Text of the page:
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Int. j. econ. manag. soc. sci., Vol(5), No (3), September, 2016. pp.

28-38

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International Journal of Economy, Management and Social Sciences


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ISSN:
2306-7276

Copyright 2016. All rights reserved for TI Journals.

A Review of the Effects of Syrian Refugees Crisis on Lebanon


Issam Atala *
Sagesse University Beirut Lebanon.
*Corresponding author: info@issamatala.com

Keywords

Abstract

Syrian Refugees
Human rights
Unemployment
Socioeconomic Impact
Sectarian-Political Impact
Corruption

Lebanon has entered its fifth year as a country holding the largest number of Syrian refugees in the
region fleeing the war in Syria. All regions and cities in Lebanon with a high concentration of Syrian
refugees share a similar extended marginality, underdevelopment, and have a weak infrastructure.
Syrian refugees enjoy different levels of political and legal conditions, freedom of mobility, access to
goods and services, access to the labor market all across their geographical settlements within Lebanon.
The Syrian refugee crisis has now become a threat to the stability of Lebanon.
This paper shows the shifting developments of the refugee crisis in Lebanon since the beginning of the
war in Syria. It analyses, researches, explains, and evaluates the result of the Syrian Refugees on the
economy, health, education, environment, and transportation sector resulting in overcrowding,
competition for jobs and businesses, threat to security and safety through the implementation of a mixed
method approach using both primary and secondary data.
The main issue is to evaluate to what extend the Syrian refugees crisis impacted Lebanon. A survey was
conducted in all regions of Lebanon; the respondents are from different age group, different background,
different income and different educational level. The data was analyzed using SPSS.
The aim of this research is to disclose the mismanagement of the crisis that shape the State of Lebanon's
policy towards it. The work deployed by NGOs and UNHCR agencies in Lebanon could not replace
Lebanese government responsibilities and tasks. Funds, rules and legislations to Lebanese governments
are becoming critical if the countrys stability is to be guaranteed. There is more need than ever to take
actions assuming the responsibilities of maintaining and protecting Lebanon from a catastrophic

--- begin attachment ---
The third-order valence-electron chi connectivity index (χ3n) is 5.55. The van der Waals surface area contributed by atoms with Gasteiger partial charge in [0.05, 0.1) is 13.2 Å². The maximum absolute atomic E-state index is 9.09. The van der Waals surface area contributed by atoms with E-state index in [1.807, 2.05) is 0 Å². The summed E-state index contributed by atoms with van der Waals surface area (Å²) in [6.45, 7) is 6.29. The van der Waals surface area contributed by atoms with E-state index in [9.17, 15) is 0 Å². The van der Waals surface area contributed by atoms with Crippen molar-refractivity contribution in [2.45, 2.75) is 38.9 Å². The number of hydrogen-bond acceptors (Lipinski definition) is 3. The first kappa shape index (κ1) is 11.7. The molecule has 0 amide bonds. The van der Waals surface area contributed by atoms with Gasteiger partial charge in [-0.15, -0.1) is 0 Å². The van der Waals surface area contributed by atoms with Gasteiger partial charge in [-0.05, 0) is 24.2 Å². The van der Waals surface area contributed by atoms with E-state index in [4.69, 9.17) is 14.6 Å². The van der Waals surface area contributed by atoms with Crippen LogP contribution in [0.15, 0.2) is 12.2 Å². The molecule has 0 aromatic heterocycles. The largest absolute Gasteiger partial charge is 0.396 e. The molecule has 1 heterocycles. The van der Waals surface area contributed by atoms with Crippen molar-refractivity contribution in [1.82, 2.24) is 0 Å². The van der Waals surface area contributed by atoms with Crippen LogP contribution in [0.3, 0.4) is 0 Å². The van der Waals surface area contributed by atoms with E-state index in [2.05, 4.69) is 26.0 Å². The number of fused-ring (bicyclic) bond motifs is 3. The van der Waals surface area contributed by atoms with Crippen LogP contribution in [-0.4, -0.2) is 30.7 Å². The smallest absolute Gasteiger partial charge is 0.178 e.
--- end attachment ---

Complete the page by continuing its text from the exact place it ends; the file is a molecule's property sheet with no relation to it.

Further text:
situation.
In its conclusion this paper proposes guidelines to regulate and manage the presence of the Syrian
refugees along with a needed law for migrant protecting both the refugees and the citizens of Lebanon.

1.

Introduction

History is founded in the context of the past but created to inform the future (Archibald R. R., 1999). Historians are frequently asked: what is the
usage or significance of studying History? Why what happened years ago matter? The answer is that History is unavoidable. It studies the past
and the legacies of the past in the present. Studying History is essential for every person. It is vital for rooting people in time (Corfield, 2008).
Moreover, it gives out the ways in which societies interact and communicate with each other. It helps the human being define its identity and
develop essential skills for good citizenship (Archibald R. R., 1999). By learning about the causes and effects of events in History, civilized
people can learn better ways to deal with conflict among individuals and nations (Mapriem, 2009).
1.1 Lebanon: the democratic republic
Lebanon is called a democratic republic with a multi confessional and pluralistic society; it has long been hoped to be an example for the
peaceful coexistence of multi ethnic and multi religious groups based on tolerance and respect for human rights. Unfortunately, it has often been
an arena for internal strife and external interferences. It has paid and continues to pay a high price to maintain its colorful mosaic amongst
extremely fundamentalist and totalitarian regimes (Ekmekji, 2012).
Forty years and Lebanon is still paying the heaviest price for regional turmoil, international deals and compromises, citizens backwardness and
political administrative corruption; forty years of suffering a suffering in most cases passive and nonresistant. It is high time for a Change to
ensure the safety and stability of this country (Younan & Younan).
1.2 Syrian refugee crisis
To date, Lebanon and Syria, two neighboring countries, do not have clear official demarcating lines identifying their borders. Since the
beginning of the Syrian crisis in 2011, Lebanon generously maintained an open border policy and permitted refugees to temporarily, but freely
invade its territory. The huge influx of refugees from Syria has been one of the largest humanitarian emergencies of its kind in the world for
many years. Lebanon has the highest proportion of Syrian refugees compared to any other country in the world. The U.N. refugees agency has
officially registered more than 1.5 million Syrian refugees.
Lebanon has no clearly designated Syrian refugee camps, the refugees are housed on an ad-hoc basis within the Lebanese society. A percentage
of Syrian refugees are renting houses for accommodation while others are squatting in abandoned buildings and others are living in empty shops,
community halls or other spaces, or pitching tents on privately owned land.

2.

Research Hypothesis

How can Lebanon protect itself from a crisis that is caused by a huge number of refugees when its infrastructure cannot cater for its own
population? As the crisis in Syria daily intensifies with thousands continuing to flee to Lebanon, shortage of humanitarian needs is rapidly
escalating; the open door hospitality displayed by Lebanon was taken for granted and resulted in serious challenges that such measures affect the
countrys internal stability and commitments to their citizens.

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A Review of the Effects of Syrian Refugees Crisis on Lebanon